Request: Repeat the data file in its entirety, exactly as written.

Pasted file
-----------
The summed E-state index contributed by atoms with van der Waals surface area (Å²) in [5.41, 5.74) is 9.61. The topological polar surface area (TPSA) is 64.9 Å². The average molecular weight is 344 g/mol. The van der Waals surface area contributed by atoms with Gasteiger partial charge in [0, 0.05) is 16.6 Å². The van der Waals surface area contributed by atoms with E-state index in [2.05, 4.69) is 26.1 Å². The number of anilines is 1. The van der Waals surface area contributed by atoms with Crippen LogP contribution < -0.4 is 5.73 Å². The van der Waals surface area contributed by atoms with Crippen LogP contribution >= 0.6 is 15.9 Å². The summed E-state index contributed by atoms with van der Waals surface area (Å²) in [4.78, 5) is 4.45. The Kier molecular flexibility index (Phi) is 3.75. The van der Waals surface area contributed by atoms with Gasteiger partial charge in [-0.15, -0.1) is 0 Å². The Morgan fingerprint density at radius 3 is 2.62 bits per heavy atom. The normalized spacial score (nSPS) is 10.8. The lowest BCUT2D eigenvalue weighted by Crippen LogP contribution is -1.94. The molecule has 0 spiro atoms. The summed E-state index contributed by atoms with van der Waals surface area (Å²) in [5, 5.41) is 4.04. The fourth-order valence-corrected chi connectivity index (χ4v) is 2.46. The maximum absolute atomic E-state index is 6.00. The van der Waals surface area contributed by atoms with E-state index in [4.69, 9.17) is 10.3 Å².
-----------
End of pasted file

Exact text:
The summed E-state index contributed by atoms with van der Waals surface area (Å²) in [5.41, 5.74) is 9.61. The topological polar surface area (TPSA) is 64.9 Å². The average molecular weight is 344 g/mol. The van der Waals surface area contributed by atoms with Gasteiger partial charge in [0, 0.05) is 16.6 Å². The van der Waals surface area contributed by atoms with E-state index in [2.05, 4.69) is 26.1 Å². The number of anilines is 1. The van der Waals surface area contributed by atoms with Crippen LogP contribution < -0.4 is 5.73 Å². The van der Waals surface area contributed by atoms with Crippen LogP contribution >= 0.6 is 15.9 Å². The summed E-state index contributed by atoms with van der Waals surface area (Å²) in [4.78, 5) is 4.45. The Kier molecular flexibility index (Phi) is 3.75. The van der Waals surface area contributed by atoms with Gasteiger partial charge in [-0.15, -0.1) is 0 Å². The Morgan fingerprint density at radius 3 is 2.62 bits per heavy atom. The normalized spacial score (nSPS) is 10.8. The lowest BCUT2D eigenvalue weighted by Crippen LogP contribution is -1.94. The molecule has 0 spiro atoms. The summed E-state index contributed by atoms with van der Waals surface area (Å²) in [5, 5.41) is 4.04. The fourth-order valence-corrected chi connectivity index (χ4v) is 2.46. The maximum absolute atomic E-state index is 6.00. The van der Waals surface area contributed by atoms with E-state index in [4.69, 9.17) is 10.3 Å².